The PM then asked the Attorney General (AG) to look into it.
The AG’s Chambers (AGC) reviewed Bersih’s allegations, examined the evidence and framed 13 charges of misconduct.
The charges have one common theme tying them together: the misconduct resulted in erosion of public confidence in the EC.
Clearly the Commissioners resigned because they knew of Bersih’s allegations. Bersih has, on record, provided copies of its report on the GE14 to the EC.
Four concluding thoughts
First, even if the Tribunal decides not to continue the hearing, an important point has been made. Election Commissioners who “by hook or crook” act for any party to win the elections unfairly will be brought to book. They must act ethically and be worthy of public confidence.
Second, why is the Cabinet led by Mahathir retaining Parti Pribumi Bersatu Malaysia (Bersatu) vice-president Abdul Rashid Abdul Rahman as head of the Electoral Reform Committee? After all, he had been one of the principal actors in the “by hook or crook” operations of the Election Commission over three decades.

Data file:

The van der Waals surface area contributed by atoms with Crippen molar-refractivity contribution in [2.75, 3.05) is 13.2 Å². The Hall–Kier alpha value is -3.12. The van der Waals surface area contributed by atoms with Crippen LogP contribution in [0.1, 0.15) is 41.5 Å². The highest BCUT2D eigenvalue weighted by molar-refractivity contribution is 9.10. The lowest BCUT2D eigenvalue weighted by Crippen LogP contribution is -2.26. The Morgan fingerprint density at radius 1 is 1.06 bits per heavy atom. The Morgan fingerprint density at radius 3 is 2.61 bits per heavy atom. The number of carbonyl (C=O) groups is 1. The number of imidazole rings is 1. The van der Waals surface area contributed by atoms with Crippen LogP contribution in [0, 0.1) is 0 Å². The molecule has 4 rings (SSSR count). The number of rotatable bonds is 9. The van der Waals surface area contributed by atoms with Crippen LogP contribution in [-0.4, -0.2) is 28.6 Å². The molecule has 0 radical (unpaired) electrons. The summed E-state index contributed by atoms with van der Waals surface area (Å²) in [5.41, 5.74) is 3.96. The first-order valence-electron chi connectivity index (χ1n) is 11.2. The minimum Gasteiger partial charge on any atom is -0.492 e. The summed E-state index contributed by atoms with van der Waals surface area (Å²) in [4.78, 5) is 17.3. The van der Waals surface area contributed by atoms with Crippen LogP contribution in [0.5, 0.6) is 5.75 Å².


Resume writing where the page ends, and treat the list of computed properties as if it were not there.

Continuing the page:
Third, if the Tribunal chooses not to continue, I hope they will recommend that the Agong now appoints a Royal Commission of Inquiry (RCI) into the conduct of the six Commissioners.
Fourth, I am surprised that the former EC chairman Tan Sri Mohd Hashim Abdullah, under whom the six respondents served, has not been included in the scope of the Tribunal. The fact that he was the first to resign (effective July 01, 2018), does not absolve him of guilt.
By Rama Ramanathan
* This article is taken from Rama Ramanathan’s blog Rest Stop Thought with permission